ISU Extension hosting gardening program

Bees are important pollinators, and that’s one reason to plant flowers like marigolds next to your vegetables, because they will increase the yield. (Andy Hallman/The Union)
Bees are important pollinators, and that’s one reason to plant flowers like marigolds next to your vegetables, because they will increase the yield. (Andy Hallman/The Union)

FAIRFIELD – Did you know Jefferson County ISU Extension has its own greenhouse and a series of 21 raised garden beds?

You might not, since the garden is well south of the Extension office, on the southern tip of the Jefferson County Fairgrounds that can’t be seen from Burlington Avenue.

Clint Mercer, the Extension office’s youth outreach educator and Master Gardener coordinator, wants to spread the word about the garden, so he’s hosting a program to tell the public about it from 5-7 p.m. Aug. 13 at the fairgrounds.

Since its inception, the Extension office’s garden has grown vegetables for The Lord’s Cupboard food pantry in Fairfield.

It’s a nice way to provide local produce to those who need it most. But Mercer sees the mission of the garden as much more than the fruit of its vines. He sees it as a great educational opportunity for Jefferson County residents to learn the ins and outs of gardening.

“There have been some great things going on in the garden, and this would be a great chance to view them in person,” Mercer said about the upcoming program.

The program will place special attention on a practice called companion cropping, which refers to putting different plants in the same bed because they are mutually beneficial.

A good example of companion cropping is planting marigolds in the same bed as musk melons. The marigolds produce a strong smell that repels insects and thus protects the neighboring melons.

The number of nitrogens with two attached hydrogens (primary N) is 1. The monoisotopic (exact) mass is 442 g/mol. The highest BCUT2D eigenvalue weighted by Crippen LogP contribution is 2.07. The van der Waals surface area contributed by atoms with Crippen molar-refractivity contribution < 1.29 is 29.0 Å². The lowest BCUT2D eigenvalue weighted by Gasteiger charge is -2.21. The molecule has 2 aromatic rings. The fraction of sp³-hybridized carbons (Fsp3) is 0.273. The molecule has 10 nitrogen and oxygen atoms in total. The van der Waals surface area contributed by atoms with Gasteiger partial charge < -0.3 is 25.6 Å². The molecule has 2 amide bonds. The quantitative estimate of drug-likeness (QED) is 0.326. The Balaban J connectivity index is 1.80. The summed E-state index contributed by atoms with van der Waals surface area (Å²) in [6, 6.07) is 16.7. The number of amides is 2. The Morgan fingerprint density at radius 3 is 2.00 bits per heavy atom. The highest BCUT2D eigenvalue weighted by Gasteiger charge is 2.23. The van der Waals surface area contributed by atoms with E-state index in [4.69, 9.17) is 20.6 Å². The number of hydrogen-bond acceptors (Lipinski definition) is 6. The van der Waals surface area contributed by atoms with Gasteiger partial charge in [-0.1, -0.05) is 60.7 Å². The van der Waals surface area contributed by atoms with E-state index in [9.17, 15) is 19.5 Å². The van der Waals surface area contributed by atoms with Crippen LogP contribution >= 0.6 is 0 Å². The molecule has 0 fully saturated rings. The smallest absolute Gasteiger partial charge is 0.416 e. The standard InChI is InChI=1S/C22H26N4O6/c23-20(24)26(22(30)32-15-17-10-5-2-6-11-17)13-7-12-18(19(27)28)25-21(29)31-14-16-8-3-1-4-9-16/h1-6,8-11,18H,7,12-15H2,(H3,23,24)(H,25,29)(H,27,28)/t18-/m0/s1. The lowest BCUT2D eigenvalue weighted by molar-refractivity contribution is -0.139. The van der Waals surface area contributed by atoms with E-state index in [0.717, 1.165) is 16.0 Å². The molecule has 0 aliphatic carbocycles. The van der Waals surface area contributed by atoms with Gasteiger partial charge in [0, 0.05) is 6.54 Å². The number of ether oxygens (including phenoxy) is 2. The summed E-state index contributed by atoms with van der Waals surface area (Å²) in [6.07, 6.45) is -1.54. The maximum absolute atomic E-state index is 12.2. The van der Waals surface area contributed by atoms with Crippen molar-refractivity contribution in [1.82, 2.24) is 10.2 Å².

Planting celery among tomatoes does the same trick because of the scent celery produces. Mercer said another advantage of companion planting is that different plants will absorb different nutrients from the soil.

Mercer has one bed where radishes are planted next to winter squash. The squash provides shade for the radishes, and in turn, the radishes break up the soil. Over time, this broken soil allows the squash’s roots to grow deeper.

Mercer said he’s planted marigolds in several of the beds because they have another benefit, which is attracting pollinators like bees, beetles, butterflies and hummingbirds.

Some plants, such as melons, see a noticeable increase in yields thanks to these pollinators.

“ISU has research showing marigolds help with different insects and nematodes,” Mercer said. “They’re easy to plant and keep their flowers a long time. Our marigolds have been flowering for months.”

In the gardens, you’ll see peppers surrounded by lettuce. Mercer said the lettuce acts like a “living mulch” by reducing soil erosion, retaining moisture in the soil, and above all, keep it cool.

“If the soil gets too hot, the plants get stressed,” Mercer said.

Some of the plants in the garden take a few years to grow before they can be harvested. This is true for asparagus, which is normally harvested at the end of its third year.

The garden sports a trellis that was installed last year for raspberries. In the wild, raspberries like to grow up trees, where they can spread out. The trellis mimics a tree by giving the raspberries a place to grow so they don’t smother themselves.

In one corner of the garden, Mercer has set up a series of three compost piles. The first pile is compost in its early stages. Mercer buries weeds, lawn clippings and wood chips. After a certain amount of time, Mercer digs up that pile of compost and puts it in the second station, where he breaks it apart with a compost fork.

Breaking up the compost and exposing it to the air helps with its decomposition. Mercer said he buries his compost because it allows worms to break down the organic matter.

After he digs up the compost and puts it in the third pile, it’s ready to be placed around the vegetables. “You especially need good organic matter in raised beds to release nutrients and cool the soil,” Mercer said.

Mercer said members of Master Gardeners help with the gardens, and he’s always looking for more volunteers to weed and water the plants. Those who are interested in volunteering or learning more about the gardens can email Mercer at or call 641-472-4166.